COACH education is a subject very close to my heart and it’s a huge passion of mine.
As a coach I never want to stop learning, in fact I have a small black notebook that I carry everywhere with me. The majority of my week seems to be spent in a car, so therefore the book very seldom leaves the car.
I would regularly get an idea or see something in a game or a session that I feel might help improve my own coaching or the quality of the training sessions I deliver, and I would scribble it down in the black notebook.
I really enjoy challenging players at training, I like to take players out of their comfort zone without actually taking them out of their depth, but you need to be brave as a coach to try this and be willing to embrace and encourage new methods or ideas.
I feel that I have sounded a bit repetitive over the last few weeks in this column but I cannot stress enough that this is simply the best time of the year for a coach to learn.
I picked up a couple of little coaching nuggets recently while watching a basketball session, a soccer session and a rugby session from some reasonable high levels teams in those particular sports, but also from reading some books recently in school.
Even one little idea could possibly ignite three or four from that in your brain because all coaches have a creative brain. However, for me, the greatest resource we continue to have as coaches is each other.
During the week I travelled to Clogher in county Tyrone to deliver a pitch-based session on a ‘games-based approach to training’ and the beauty of the evening for the 40-plus coaches in attendance was that it had been tailored to suit coaches at all levels of the game, from u-10 right up to adult senior level. It offered coaches a world of ideas to take back to their own training sessions.
The session included approximately 10 different games, including some fun games, focused games, transition games and conditioned games relevant to all ages.
Some of these games I have actually ran at u-12 sessions and I have used the exact same game – with a little adaption – at senior inter-county level.
The session included some break ball games, kicking games, scoring games, spatial awareness games, transition games and games to improve conditioning levels so the coaches got a huge volume of ideas. I have to say the young u-16 squad from the club proved to be excellent contributors considering the wild and wet conditions.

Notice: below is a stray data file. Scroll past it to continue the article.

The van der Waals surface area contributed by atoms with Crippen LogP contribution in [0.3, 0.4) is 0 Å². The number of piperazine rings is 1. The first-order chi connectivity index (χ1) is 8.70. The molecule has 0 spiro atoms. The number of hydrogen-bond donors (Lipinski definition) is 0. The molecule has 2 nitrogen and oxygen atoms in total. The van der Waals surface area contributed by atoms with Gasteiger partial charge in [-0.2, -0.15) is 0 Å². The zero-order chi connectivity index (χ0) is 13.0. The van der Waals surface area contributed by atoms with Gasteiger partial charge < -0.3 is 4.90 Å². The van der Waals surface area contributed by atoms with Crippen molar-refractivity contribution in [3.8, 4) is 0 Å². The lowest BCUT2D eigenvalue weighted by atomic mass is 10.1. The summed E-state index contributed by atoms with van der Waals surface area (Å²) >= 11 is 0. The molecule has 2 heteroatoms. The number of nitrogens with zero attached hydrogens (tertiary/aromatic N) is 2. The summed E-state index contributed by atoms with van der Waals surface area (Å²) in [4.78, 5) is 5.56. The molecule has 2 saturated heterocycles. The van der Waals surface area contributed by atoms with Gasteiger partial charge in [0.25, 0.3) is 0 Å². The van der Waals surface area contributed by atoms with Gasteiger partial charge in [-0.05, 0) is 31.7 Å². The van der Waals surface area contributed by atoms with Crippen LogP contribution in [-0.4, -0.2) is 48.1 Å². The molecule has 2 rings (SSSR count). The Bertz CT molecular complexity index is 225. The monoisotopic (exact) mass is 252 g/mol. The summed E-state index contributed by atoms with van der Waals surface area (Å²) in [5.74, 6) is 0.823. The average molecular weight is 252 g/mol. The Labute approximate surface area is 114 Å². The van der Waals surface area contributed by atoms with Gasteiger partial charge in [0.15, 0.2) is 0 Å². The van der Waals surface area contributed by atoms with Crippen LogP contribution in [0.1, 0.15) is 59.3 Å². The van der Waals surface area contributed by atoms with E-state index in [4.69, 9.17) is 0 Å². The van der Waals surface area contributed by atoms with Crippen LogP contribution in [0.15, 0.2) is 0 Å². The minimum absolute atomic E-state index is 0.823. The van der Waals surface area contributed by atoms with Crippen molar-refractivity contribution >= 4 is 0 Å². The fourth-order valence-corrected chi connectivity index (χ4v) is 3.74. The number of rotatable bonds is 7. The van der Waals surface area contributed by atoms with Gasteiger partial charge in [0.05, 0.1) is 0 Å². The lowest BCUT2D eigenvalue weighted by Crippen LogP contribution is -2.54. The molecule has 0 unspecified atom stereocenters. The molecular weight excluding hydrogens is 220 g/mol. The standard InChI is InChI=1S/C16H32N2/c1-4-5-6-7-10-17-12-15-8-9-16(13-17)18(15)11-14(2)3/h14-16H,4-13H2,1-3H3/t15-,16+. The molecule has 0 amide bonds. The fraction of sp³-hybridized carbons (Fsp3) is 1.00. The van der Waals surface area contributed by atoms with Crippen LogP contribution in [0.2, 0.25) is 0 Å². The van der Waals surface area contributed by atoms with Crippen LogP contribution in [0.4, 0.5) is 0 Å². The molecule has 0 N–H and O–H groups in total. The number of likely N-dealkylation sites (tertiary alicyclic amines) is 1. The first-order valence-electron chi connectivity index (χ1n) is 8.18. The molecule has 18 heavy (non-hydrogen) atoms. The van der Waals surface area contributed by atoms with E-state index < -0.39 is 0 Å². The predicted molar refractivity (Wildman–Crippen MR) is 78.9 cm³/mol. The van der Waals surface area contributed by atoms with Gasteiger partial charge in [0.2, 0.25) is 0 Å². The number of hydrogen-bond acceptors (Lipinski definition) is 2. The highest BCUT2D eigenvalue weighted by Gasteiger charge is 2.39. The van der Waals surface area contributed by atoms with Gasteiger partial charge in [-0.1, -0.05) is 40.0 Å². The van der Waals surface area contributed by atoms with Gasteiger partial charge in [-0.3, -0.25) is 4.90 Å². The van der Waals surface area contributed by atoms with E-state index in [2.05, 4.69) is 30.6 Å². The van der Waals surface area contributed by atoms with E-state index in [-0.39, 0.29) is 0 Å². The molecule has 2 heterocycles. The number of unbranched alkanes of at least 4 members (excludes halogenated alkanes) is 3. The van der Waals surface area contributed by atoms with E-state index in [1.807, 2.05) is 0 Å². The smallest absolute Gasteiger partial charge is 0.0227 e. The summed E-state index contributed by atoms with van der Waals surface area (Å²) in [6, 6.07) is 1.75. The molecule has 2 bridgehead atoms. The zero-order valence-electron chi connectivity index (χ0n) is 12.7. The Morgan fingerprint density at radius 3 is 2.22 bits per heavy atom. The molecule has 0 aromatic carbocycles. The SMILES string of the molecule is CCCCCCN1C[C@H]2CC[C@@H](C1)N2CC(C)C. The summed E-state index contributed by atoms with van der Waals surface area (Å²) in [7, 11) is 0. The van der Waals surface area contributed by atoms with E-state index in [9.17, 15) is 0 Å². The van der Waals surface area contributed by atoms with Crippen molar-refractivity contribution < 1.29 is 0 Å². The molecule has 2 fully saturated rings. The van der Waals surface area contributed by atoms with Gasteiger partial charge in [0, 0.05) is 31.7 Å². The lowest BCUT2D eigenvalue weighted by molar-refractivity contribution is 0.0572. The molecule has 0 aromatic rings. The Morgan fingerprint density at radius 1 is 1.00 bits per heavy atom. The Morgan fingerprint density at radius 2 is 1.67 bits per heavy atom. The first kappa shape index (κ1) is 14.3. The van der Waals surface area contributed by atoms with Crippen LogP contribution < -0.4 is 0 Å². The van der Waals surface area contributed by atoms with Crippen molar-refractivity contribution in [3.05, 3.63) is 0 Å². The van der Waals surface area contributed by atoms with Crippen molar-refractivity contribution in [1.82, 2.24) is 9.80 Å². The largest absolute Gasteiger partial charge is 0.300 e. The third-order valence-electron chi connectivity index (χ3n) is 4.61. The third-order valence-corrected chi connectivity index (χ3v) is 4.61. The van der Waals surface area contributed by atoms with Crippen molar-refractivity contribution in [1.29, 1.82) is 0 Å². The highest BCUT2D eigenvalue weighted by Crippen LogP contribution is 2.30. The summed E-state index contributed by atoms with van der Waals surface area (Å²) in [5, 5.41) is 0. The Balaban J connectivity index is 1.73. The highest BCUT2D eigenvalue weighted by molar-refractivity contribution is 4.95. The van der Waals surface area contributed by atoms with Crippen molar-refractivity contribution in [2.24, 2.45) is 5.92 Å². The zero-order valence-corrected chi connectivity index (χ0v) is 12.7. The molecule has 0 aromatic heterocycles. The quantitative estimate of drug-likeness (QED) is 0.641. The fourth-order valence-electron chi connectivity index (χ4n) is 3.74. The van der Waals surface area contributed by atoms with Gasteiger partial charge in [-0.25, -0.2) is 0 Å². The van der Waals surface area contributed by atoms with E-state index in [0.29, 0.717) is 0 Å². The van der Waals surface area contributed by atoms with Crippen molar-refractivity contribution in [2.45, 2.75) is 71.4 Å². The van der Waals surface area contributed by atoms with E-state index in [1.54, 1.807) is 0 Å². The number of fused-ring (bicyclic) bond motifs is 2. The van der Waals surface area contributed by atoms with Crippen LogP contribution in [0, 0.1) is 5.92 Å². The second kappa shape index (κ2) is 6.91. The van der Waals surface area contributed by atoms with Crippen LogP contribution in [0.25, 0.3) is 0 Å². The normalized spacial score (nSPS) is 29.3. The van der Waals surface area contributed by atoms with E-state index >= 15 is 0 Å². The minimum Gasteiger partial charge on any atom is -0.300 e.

When speaking to the coaches in Clogher on Monday evening, I said to imagine the game I was demonstrating as a tree. What grows from trees? Branches, so they should be trying to branch out three or four more games from the actual game they are seeing.
Also the question was posed to me quite regularly, “Stevie could we use that at senior level or could we use that at u-14 level?” The answer is simple, of course we can use any game at any level but you apply the STEP principle. That is space, time, equipment and players.
So at underage level if running a scoring exercise, the space might not be 45 yards from goal but maybe 30 yards, the time might not be 90 seconds but maybe 45 seconds, for equipment you might have more balls in play and you may use more or less players depending on your numbers.
This is a fabulous time of the year to upskill yourself or other coaches within your club just before the pre-season kicks off. Now is the time to load yourself and others with fresh and innovative ideas.
I am looking forward to heading back to Tyrone to work with a couple of clubs in the next few weeks and I am delighted to have been asked to present a pitch session on ‘transition play’ at the Meath GAA coaching conference at the start of next month which promises to be an excellent day’s learning from some brilliant presenters.
I am always a great believer coaches that if you attend a coach education session, day or evening and pick up one small thing which will aid your own coaching it’s been a huge success!